Also displayed is the best and worst monthly returns for each strategy.

### Max Drawdown

Early management had mixed results vs holding till expiration with regard to max drawdown.

The higher the delta the greater the max drawdown.

### Max Drawdown Duration

The date of the max drawdown was March 23 2020. None of the strategies recovered from the max drawdown as of the end of the backtest.

### Average Trade Duration

Managing trades at 50% max profit yielded trade durations roughly half the duration of hold-till-expiration.

### Compound Annual Growth Rate

Managing trades early underperformed holding till expiration with regard to compound annual growth rate.

The higher the delta the higher the CAGR.

### Sharpe Ratio

Early management underperformed holding till expiration with regard to sharpe ratio.

The higher the delta the lower the sharpe ratio.

The 5D hold-till-expiration strategy had the greatest risk-adjusted return among the option strategies.

### Profit Spent on Commission

13.27% – the blended average percent of profits spent on commission across all option strategies.

### Total P/L

Early management underperformed holding till expiration with regard to total P/L.

Higher delta strategies yielded greater total P/L than lower delta strategies.

### Overall

All option strategies were profitable.

All 30D and 50D strategies as well as 16D hold-till-expiration outperformed buy-and-hold SPY with regard to both risk-adjusted and total return.

## Discussion

At face value it appears there may be some opportunities with 7 DTE options to outperform buy-and-hold SPY. Let me debunk those initial thoughts.

### Timing Luck

I’ve referenced timing luck – P/L variance associated with sheer luck – on several occasions. A material risk and P/L variance can be observed by simply changing the day in which a position is opened, closed or rolled.

For example, a single 45 DTE short put can have the following outcomes:

A popular backtest approach is to open a position then roll (close then reopen a new position). One can get very lucky or unlucky based on when the strategy was started. In fact, it’s possible to have 30 different return profiles – one for each day of the month in which the backtest was started. If you’re pushing a narrative, simply select the return profile that best matches your message and no one’s the wiser.

To mitigate this potential “lying with data” opportunity, two approaches exist: open a position daily which essentially eliminates timing luck or publish a portfolio variance statistic that provides a +/- standard deviation against reported performance. I do the former.

Great, so what does any of this have to do with the backtest results? Glad you asked. Let’s take a look at the number of occurrences by year.

### Time in the Market

Looking at the 50D strategy, there were only 91 trades in 2007; monthlies was the only option product that existed at this time for SPY. Consequently, the backtest avoided most of the 2007 global financial crisis. By “luckily” not participating in the market during this time the strategy had a great leg up on the buy-and-hold approach.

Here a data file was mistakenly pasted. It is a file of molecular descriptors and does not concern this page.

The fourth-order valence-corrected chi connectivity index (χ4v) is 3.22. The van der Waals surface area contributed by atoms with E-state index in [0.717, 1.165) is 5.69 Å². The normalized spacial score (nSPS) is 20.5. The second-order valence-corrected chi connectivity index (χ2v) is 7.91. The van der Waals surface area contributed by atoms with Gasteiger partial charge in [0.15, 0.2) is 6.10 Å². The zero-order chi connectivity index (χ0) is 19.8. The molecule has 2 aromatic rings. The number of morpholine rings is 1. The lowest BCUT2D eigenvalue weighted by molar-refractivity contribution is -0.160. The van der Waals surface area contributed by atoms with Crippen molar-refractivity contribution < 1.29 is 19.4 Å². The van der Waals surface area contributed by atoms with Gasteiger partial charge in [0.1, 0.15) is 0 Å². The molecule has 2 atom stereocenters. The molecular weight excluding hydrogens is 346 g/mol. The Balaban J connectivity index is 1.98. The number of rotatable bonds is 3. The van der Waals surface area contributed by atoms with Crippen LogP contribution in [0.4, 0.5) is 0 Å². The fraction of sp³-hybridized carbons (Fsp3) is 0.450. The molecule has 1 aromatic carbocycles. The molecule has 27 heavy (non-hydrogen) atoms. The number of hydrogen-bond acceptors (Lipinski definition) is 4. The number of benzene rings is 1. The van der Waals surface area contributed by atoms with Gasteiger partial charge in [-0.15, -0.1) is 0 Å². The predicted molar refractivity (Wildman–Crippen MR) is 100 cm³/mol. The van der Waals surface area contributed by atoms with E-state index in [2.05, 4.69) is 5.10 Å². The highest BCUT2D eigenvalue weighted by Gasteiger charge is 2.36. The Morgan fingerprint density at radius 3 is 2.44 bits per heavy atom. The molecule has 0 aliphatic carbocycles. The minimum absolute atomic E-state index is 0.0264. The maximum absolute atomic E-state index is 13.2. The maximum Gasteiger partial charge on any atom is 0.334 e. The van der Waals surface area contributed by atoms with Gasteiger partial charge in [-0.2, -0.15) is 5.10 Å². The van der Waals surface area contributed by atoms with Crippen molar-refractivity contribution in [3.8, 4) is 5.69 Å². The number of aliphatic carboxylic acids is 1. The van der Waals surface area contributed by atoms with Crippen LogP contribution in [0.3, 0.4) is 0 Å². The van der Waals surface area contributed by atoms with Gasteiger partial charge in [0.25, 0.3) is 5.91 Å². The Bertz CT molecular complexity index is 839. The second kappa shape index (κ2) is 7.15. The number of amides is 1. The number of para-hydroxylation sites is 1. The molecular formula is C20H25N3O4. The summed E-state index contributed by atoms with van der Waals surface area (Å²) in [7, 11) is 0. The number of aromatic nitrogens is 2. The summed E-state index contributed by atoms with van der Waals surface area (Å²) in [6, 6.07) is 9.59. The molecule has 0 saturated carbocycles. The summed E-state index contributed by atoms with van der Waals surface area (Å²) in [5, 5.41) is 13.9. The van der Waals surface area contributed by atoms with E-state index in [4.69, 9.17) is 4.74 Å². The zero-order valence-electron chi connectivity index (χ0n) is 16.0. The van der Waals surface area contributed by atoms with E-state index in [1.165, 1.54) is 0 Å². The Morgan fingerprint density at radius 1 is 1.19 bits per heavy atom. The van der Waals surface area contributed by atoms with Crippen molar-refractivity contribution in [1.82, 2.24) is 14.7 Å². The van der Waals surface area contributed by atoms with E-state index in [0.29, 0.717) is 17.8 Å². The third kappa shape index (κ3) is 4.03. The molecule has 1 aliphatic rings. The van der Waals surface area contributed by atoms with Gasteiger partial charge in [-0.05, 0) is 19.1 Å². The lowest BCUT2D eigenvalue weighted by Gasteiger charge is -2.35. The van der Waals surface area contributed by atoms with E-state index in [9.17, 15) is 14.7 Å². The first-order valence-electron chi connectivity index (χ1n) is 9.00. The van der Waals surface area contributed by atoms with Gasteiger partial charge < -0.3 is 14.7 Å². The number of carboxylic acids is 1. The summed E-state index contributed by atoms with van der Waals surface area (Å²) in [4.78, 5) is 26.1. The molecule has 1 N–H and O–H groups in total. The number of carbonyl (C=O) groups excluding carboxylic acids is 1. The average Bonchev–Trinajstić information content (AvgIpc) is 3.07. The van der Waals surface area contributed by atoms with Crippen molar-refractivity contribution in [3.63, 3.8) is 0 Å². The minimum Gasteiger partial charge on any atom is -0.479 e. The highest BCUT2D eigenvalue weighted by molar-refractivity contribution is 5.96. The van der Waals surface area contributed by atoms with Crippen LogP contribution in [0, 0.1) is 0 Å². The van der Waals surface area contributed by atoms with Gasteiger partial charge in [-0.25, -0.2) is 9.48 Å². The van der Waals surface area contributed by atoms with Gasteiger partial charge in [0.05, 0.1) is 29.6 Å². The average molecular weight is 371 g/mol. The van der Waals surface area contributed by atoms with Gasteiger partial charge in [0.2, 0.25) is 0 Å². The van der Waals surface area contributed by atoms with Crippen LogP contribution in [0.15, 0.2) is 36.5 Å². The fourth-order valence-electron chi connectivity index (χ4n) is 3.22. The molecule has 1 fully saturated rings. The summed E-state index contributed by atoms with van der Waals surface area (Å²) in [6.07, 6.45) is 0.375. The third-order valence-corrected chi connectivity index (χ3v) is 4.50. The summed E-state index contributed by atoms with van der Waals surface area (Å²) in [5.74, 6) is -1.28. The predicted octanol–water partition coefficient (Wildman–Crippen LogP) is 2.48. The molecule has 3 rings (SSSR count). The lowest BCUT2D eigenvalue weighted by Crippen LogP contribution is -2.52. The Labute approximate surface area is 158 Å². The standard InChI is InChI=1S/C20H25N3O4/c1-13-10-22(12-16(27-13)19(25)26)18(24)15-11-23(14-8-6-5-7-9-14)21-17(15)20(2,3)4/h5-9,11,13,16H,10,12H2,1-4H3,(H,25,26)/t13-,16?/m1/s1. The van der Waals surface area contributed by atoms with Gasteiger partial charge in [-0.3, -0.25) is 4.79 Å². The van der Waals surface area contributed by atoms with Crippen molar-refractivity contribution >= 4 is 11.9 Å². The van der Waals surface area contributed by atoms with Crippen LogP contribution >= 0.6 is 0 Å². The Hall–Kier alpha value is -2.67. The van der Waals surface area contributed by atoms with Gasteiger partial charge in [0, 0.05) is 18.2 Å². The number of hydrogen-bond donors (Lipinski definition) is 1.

The options strategy experienced more occurrences as new options products came to market. On June 4 2010 CBOE released Friday-expiring weekly options on SPY.

Due to the lack of product availability during the first few years of the study and thus the inability to execute the option strategy (daily trades of short DTE positions) for more than 5 trading days per month during and after the GFC, we are forced to accept a material amount of timing luck in the performance results; take these numbers with a grain of salt.

### Potential Workaround

What if we start the study at a time when timing luck isn’t a material factor – i.e. after June 4 2010?

We end up with the following P/L curves:

It could be argued that this is an unfair backtest since it both skips the largest SPY drawdown in recent history and compares a limited-upside strategy (short puts) against the longest bull market in history.

This also doesn’t take into effect the differences in margin utilization associated with skipping the GFC.

What is a researcher to do?

I intend to measure from late Feb 2018 through June 2020. This captures the Dec 2018 vol spike, 2019 strong +30% rally, and the March 2020 COVID-19 drop which resulted in a VIX value greater than what was observed during the GFC. Also, late Feb 2018 is when CBOE released Monday-expiring weekly options on SPY (see SEC release 34-82733). This product release is what allows the strategy to ensure a position is opened each trading day while remaining true to the duration target.

Stay tuned for a study that compares ultra-short (0 DTE), short (7 DTE), and standard (45 DTE) SPY short put strategies against a buy/hold total-return portfolio of SPY.

Update: the comparison study is now live!

## Summary

Systematically opening SPY short put 7 DTE leveraged positions was profitable no matter which strategy was selected.

The “5D hold-till-expiration” strategy had the greatest risk-adjusted return among the option strategies.